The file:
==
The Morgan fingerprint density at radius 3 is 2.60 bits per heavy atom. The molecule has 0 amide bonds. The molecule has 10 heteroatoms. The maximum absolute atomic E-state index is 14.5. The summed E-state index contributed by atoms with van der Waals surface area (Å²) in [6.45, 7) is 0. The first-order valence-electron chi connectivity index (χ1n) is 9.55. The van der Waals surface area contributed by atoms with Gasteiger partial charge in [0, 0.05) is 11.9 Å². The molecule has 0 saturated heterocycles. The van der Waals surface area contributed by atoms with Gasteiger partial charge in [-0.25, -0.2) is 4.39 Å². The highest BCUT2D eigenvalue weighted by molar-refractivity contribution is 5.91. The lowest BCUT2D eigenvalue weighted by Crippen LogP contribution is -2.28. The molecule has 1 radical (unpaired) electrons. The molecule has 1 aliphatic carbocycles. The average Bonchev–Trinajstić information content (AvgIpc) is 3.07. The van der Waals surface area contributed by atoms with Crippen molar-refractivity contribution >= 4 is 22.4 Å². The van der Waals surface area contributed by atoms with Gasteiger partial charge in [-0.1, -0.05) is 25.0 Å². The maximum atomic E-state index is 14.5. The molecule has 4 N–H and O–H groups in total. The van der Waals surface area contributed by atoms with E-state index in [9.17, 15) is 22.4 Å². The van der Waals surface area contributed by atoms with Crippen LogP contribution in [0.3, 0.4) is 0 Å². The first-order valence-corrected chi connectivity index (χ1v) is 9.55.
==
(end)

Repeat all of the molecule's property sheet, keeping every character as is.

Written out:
The Morgan fingerprint density at radius 3 is 2.60 bits per heavy atom. The molecule has 0 amide bonds. The molecule has 10 heteroatoms. The maximum absolute atomic E-state index is 14.5. The summed E-state index contributed by atoms with van der Waals surface area (Å²) in [6.45, 7) is 0. The first-order valence-electron chi connectivity index (χ1n) is 9.55. The van der Waals surface area contributed by atoms with Gasteiger partial charge in [0, 0.05) is 11.9 Å². The molecule has 0 saturated heterocycles. The van der Waals surface area contributed by atoms with Gasteiger partial charge in [-0.25, -0.2) is 4.39 Å². The highest BCUT2D eigenvalue weighted by molar-refractivity contribution is 5.91. The lowest BCUT2D eigenvalue weighted by Crippen LogP contribution is -2.28. The molecule has 1 radical (unpaired) electrons. The molecule has 1 aliphatic carbocycles. The average Bonchev–Trinajstić information content (AvgIpc) is 3.07. The van der Waals surface area contributed by atoms with Crippen molar-refractivity contribution >= 4 is 22.4 Å². The van der Waals surface area contributed by atoms with Gasteiger partial charge in [-0.1, -0.05) is 25.0 Å². The maximum atomic E-state index is 14.5. The molecule has 4 N–H and O–H groups in total. The van der Waals surface area contributed by atoms with E-state index in [9.17, 15) is 22.4 Å². The van der Waals surface area contributed by atoms with Crippen LogP contribution in [0.3, 0.4) is 0 Å². The first-order valence-corrected chi connectivity index (χ1v) is 9.55.